Who is Captain Moonlite?

The installation - Captain Moonlite Rides Again has used bushranger Andrew George Scott – aka Captain Moonlite – as a catalyst. The bushranger spent time in the Ballarat region in the 1870s and was arguably one of the first members of the local LGBTIQ+ community.


Image credit: Victorian Collections, Access 3 February 2021

Andrew Scott, aka Captain Moonlight, was a complex character with diverging opinions on his personality – on the one hand, he was praised for his gentlemanly and courteous manner and on the other, loathed and hunted as a criminal. He was a man who was discharged from the British Army for malingering, yet argued the reason for this was because he refused to participate in attacks on Maori women and children.

Captain Moonlite's early life 

Much of his early life is difficult to establish given his larrikin sense of humour, boasting and penchant for tall tales, which delighted many but infuriated others. As one of his parishioners in his time as a lay preacher in Bacchus Marsh wrote: “He was a great favourite with some, though some considered him a scamp and a hypocrite, and others insisted he was mad and that all the marvellous tales he was perpetually narrating of his adventures were pure invention.” He was handsome, dashing and athletic, a combat veteran and a skilled rider and crack shot. His penchant for the theatrical and his title of Captain Moonlite, drawn from the Irish Resistance, with its implication of midnight romance, took on a life of its own and became a legend.

After his conviction for the Mt Egerton Bank Robbery, which is to this day still contested, his experience in prison was marked by a daring escape from the Ballarat Gaol and a period in Pentridge. His time in Pentridge was marked by significant marginalisation (at one time he was severely punished for “improperly receiving tea”) and a deep abiding friendship, and perhaps romance, with his self-described soul mate James Nesbitt.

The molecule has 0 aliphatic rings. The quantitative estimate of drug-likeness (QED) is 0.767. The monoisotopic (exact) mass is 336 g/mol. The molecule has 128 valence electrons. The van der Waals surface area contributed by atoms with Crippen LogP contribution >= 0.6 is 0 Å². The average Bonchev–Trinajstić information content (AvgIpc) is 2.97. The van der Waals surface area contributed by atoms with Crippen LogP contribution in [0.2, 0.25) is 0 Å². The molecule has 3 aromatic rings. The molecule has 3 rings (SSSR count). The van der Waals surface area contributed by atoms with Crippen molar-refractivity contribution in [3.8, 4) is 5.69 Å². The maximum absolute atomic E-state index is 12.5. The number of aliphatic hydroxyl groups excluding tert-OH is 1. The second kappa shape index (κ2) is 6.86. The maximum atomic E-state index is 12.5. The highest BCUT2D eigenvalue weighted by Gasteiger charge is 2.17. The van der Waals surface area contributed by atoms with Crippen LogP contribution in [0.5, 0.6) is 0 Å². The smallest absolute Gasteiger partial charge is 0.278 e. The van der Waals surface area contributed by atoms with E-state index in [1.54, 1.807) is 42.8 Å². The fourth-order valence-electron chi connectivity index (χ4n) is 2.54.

Life after gaol 

Upon leaving gaol he dedicated himself to improving the lot of prisoners in speaking tours across the country with Nesbitt, yet he faced constant harassment from police for crimes he could not possibly have committed. One claim was that he had left a speaking engagement to travel to Williamstown to inexplicably give a firearm to a criminal in gaol through a window before returning to Ballarat, and sensationalist reportage from journalists eager to cash in on his notoriety.

Under continual police harassment, public notoriety and unable to find legitimate work, Moonlite was forced interstate and finally ended up in deep rural New South Wales at Wantabadgery Station near Wagga Wagga. Starving, cold and desperate for work he asked for employment for him and his companions only to be turned away. This, as the final straw, led to a series of catastrophes ending in a shoot-out at Wantabadgery Station and becoming an Australian bushranging legend.


Image Credit: Fatal Encounter with Bushrangers. (1879, November 29). Illustrated Sydney News and New South Wales Agriculturalist and Grazier (NSW : 1872 - 1881), p. 1. Retrieved February 3, 2021


His companion, Nesbitt, was shot in the affray and Moonlite was captured and hung and Darlinghurst after a short trial. Even to the end his life was shaped by his deep and abiding love for James, writing: “Nesbitt and I were united by every tie which could bind human friendship” and that “we were one in hopes, one in heart and soul and this unity lasted until he died in my arms.” Awaiting execution, Scott wore a ring made from Nesbitt’s hair and pleaded with his gaolers to bury him with the younger man in the graveyard at Gundagai.

“I long to join him where there shall be no more parting.”

Keen to learn more?

Register your interest for this event by following the links on https://www.cafs.org.au/Event/captain-moonlite-rides-again

Thank you to David Waldron, Historian for his references and material to provide context to the story of Captain Moonlite. 

Cafs does not endorse violence or criminal behaviour in any form; this includes the crimes of Andrew George Scott (‘Captain Moonlite’).